Hosting events is one of the best ways to get people through your door. Yet, many venues rush through the planning process and go toward the first third-party ticketing vendor they meet to help promote their event. This is a great idea, until you realize most of these third-party ticketing sites don’t fully set you up for success.


Here are three questions you need to ask before signing up with a third-party company to ensure your event – and your venue – gets the best return.


1. Where does my money go?

Most ticketing sites collect your customers’ payments in their own banks until after the event is over. Once the day of your event has passed, they’ll cut you a check for what you earned, but not until they’ve made sure to take any fees they deem themselves worthy to collect. Then, it takes a few business days for the remaining money to appear in your account, meaning you may not actually get paid until a week after the event happened (and weeks since your guests even purchased their ticket).

Instead, you should look to companies that ensure payment goes directly through your merchant services provider and into your bank account right from the get-go. That way, a guest purchasing a ticket to your event is the same process as that guest buying a drink inside your venue doors.


2. What will be on my event page?

Many ticketing sites have online-hosted pages about your event to help promote it and attract buyers. Yet, some of these sites don’t have the capabilities for guests to purchase tickets directly from the site. What’s worse is your event page is chock-full of advertisements and information about “similar venues” (aka competing venues).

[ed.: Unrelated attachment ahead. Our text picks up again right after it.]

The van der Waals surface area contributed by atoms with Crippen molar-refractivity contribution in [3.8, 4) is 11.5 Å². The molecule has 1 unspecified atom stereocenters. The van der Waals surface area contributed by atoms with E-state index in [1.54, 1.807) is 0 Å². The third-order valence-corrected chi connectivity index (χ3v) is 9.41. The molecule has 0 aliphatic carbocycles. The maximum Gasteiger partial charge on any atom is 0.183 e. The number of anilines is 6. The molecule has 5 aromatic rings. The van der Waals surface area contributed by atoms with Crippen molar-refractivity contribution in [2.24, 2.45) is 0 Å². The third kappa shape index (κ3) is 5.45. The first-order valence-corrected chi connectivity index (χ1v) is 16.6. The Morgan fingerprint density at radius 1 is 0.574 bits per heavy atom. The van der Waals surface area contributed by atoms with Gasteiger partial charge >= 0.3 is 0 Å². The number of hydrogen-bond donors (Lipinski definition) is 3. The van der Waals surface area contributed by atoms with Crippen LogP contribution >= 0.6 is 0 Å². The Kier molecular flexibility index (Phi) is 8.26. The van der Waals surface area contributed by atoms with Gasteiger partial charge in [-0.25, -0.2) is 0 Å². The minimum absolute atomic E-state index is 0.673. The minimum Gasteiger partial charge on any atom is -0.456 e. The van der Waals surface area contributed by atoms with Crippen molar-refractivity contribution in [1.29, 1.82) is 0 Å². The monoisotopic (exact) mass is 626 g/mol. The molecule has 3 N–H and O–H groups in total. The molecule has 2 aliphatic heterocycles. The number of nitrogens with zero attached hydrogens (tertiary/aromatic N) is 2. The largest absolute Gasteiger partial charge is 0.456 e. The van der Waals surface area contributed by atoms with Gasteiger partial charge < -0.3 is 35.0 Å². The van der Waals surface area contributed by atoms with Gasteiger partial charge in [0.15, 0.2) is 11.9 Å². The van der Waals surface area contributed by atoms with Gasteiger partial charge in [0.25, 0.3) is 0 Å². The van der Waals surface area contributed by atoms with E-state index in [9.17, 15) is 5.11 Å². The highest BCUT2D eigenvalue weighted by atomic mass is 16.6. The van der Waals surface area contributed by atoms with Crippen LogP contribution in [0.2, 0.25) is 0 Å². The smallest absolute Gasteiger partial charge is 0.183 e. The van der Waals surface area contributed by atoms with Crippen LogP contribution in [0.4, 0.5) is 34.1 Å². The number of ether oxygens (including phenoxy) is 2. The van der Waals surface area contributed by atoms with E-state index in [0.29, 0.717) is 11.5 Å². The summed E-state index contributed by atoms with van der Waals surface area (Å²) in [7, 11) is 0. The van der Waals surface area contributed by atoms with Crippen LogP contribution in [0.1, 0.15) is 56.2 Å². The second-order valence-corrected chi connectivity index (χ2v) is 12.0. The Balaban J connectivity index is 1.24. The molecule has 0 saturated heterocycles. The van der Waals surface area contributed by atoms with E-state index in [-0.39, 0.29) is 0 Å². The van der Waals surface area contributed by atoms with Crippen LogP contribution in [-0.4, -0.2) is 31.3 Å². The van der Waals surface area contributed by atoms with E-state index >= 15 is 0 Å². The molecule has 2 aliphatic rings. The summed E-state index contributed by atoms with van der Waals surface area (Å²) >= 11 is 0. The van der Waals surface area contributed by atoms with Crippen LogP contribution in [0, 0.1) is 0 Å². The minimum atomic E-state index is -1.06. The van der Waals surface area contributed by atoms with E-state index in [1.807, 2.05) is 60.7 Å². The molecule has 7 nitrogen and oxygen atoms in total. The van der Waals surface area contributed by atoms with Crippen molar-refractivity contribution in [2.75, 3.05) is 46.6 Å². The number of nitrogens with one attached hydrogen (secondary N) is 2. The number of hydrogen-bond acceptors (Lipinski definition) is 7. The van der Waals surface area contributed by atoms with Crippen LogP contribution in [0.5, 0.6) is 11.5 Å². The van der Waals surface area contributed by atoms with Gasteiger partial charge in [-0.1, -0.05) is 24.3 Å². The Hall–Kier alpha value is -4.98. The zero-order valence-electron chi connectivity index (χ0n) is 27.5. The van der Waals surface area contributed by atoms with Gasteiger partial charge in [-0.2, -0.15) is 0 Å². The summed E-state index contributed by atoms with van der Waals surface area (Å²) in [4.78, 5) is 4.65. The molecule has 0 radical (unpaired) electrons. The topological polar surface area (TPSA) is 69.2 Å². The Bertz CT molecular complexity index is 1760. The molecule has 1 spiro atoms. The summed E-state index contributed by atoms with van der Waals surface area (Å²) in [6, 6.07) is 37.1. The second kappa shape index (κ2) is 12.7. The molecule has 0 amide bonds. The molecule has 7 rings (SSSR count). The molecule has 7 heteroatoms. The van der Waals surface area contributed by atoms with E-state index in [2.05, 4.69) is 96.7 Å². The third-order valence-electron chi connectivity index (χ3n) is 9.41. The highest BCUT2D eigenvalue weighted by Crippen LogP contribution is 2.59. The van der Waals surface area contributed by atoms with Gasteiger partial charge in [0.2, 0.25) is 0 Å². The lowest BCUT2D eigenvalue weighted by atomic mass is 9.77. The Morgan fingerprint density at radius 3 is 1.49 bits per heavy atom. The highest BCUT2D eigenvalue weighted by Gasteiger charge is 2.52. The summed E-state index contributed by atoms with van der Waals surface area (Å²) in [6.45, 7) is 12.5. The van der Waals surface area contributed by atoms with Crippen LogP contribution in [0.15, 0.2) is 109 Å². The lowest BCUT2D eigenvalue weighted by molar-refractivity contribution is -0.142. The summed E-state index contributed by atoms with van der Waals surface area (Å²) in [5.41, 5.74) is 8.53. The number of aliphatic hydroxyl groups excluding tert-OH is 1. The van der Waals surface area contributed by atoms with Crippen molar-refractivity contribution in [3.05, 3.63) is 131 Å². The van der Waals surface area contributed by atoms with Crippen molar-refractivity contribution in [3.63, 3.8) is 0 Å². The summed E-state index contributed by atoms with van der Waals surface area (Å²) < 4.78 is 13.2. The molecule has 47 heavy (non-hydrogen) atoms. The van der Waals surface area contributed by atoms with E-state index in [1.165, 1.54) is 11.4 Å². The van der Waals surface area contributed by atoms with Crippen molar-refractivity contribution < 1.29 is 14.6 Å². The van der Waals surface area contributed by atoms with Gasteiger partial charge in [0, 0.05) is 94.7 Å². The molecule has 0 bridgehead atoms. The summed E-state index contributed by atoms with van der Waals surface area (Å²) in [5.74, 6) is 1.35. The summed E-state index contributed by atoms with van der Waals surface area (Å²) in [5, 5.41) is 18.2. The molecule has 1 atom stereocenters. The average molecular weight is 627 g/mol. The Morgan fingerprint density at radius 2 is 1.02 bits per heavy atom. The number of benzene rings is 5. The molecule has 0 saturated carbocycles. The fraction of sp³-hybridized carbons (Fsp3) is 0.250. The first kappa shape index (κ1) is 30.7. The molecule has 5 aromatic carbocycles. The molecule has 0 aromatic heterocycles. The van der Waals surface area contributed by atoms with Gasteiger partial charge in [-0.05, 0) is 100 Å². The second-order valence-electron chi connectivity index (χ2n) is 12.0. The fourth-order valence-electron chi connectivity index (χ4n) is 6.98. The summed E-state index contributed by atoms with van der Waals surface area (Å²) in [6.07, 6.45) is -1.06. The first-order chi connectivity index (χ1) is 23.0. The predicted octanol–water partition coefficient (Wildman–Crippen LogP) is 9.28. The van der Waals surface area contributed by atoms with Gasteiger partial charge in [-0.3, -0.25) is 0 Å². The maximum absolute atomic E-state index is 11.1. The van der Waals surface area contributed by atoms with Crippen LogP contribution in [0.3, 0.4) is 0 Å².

Confirm beforehand what’s going to be on your event page and look for companies that don’t have competing venues or advertisements, that allow guests to purchase tickets directly from the website, and that have the capabilities for you to fully customize your page to your needs.


3. Will I have access to the data after the event?

It’s sad, but most ticketing sites don’t let venues see detailed information on who bought their tickets. Rather, they leverage this data to sell tickets for other venues on their own site. This is a huge missed opportunity and something you should never let happen.

Always make sure you’re given full access to your data. After all, data is one aspect you absolutely need to make better decisions and grow your profits. Your data should be able to tell you the number of tickets sold, the amount of revenue earned, a comparison of tickets sold and sales by event, the number of parties who attended, and who bought your tickets – including their name, gender, age, zip code, email, and phone number. This information lets you know whether your event was a success, what to improve on for the next event, and toward whom your marketing should be geared.


Whitney Larson is the president and director of marketing at Vēmos. Contact her at